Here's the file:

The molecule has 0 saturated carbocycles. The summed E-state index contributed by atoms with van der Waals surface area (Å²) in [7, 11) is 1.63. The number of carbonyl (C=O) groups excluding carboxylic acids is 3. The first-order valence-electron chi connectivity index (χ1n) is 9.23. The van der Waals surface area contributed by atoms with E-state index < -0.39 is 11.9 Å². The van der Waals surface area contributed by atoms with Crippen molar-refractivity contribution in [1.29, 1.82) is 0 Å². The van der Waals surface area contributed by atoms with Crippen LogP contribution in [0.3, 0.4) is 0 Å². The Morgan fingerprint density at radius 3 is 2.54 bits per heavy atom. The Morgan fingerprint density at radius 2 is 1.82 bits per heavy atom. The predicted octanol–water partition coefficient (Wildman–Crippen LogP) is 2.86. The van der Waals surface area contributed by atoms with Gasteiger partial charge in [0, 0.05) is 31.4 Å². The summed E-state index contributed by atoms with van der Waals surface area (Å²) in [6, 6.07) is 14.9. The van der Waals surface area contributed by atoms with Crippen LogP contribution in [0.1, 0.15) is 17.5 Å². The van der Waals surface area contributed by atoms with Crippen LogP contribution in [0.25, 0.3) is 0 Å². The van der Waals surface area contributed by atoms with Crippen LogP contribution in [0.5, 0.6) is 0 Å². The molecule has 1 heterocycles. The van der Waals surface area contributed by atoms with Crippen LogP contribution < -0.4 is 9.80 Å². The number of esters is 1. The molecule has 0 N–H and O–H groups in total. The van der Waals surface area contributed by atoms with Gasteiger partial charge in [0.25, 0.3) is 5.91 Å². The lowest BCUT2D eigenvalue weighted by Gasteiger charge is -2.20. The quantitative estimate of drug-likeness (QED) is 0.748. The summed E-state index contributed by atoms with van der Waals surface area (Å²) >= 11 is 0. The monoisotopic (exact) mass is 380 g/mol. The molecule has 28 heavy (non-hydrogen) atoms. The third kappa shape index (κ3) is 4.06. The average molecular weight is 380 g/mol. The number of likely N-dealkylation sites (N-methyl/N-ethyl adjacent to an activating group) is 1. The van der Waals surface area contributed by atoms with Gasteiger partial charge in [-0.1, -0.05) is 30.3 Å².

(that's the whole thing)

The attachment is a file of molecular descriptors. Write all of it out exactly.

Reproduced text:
The molecule has 0 saturated carbocycles. The summed E-state index contributed by atoms with van der Waals surface area (Å²) in [7, 11) is 1.63. The number of carbonyl (C=O) groups excluding carboxylic acids is 3. The first-order valence-electron chi connectivity index (χ1n) is 9.23. The van der Waals surface area contributed by atoms with E-state index < -0.39 is 11.9 Å². The van der Waals surface area contributed by atoms with Crippen molar-refractivity contribution in [1.29, 1.82) is 0 Å². The van der Waals surface area contributed by atoms with Crippen LogP contribution in [0.3, 0.4) is 0 Å². The Morgan fingerprint density at radius 3 is 2.54 bits per heavy atom. The Morgan fingerprint density at radius 2 is 1.82 bits per heavy atom. The predicted octanol–water partition coefficient (Wildman–Crippen LogP) is 2.86. The van der Waals surface area contributed by atoms with Gasteiger partial charge in [0, 0.05) is 31.4 Å². The summed E-state index contributed by atoms with van der Waals surface area (Å²) in [6, 6.07) is 14.9. The van der Waals surface area contributed by atoms with Crippen LogP contribution in [0.1, 0.15) is 17.5 Å². The van der Waals surface area contributed by atoms with Crippen LogP contribution in [0.25, 0.3) is 0 Å². The van der Waals surface area contributed by atoms with Crippen LogP contribution in [0.5, 0.6) is 0 Å². The molecule has 1 heterocycles. The van der Waals surface area contributed by atoms with Crippen LogP contribution < -0.4 is 9.80 Å². The number of esters is 1. The molecule has 0 N–H and O–H groups in total. The van der Waals surface area contributed by atoms with Gasteiger partial charge in [0.25, 0.3) is 5.91 Å². The lowest BCUT2D eigenvalue weighted by Gasteiger charge is -2.20. The quantitative estimate of drug-likeness (QED) is 0.748. The summed E-state index contributed by atoms with van der Waals surface area (Å²) >= 11 is 0. The monoisotopic (exact) mass is 380 g/mol. The molecule has 28 heavy (non-hydrogen) atoms. The third kappa shape index (κ3) is 4.06. The average molecular weight is 380 g/mol. The number of likely N-dealkylation sites (N-methyl/N-ethyl adjacent to an activating group) is 1. The van der Waals surface area contributed by atoms with Gasteiger partial charge in [-0.1, -0.05) is 30.3 Å².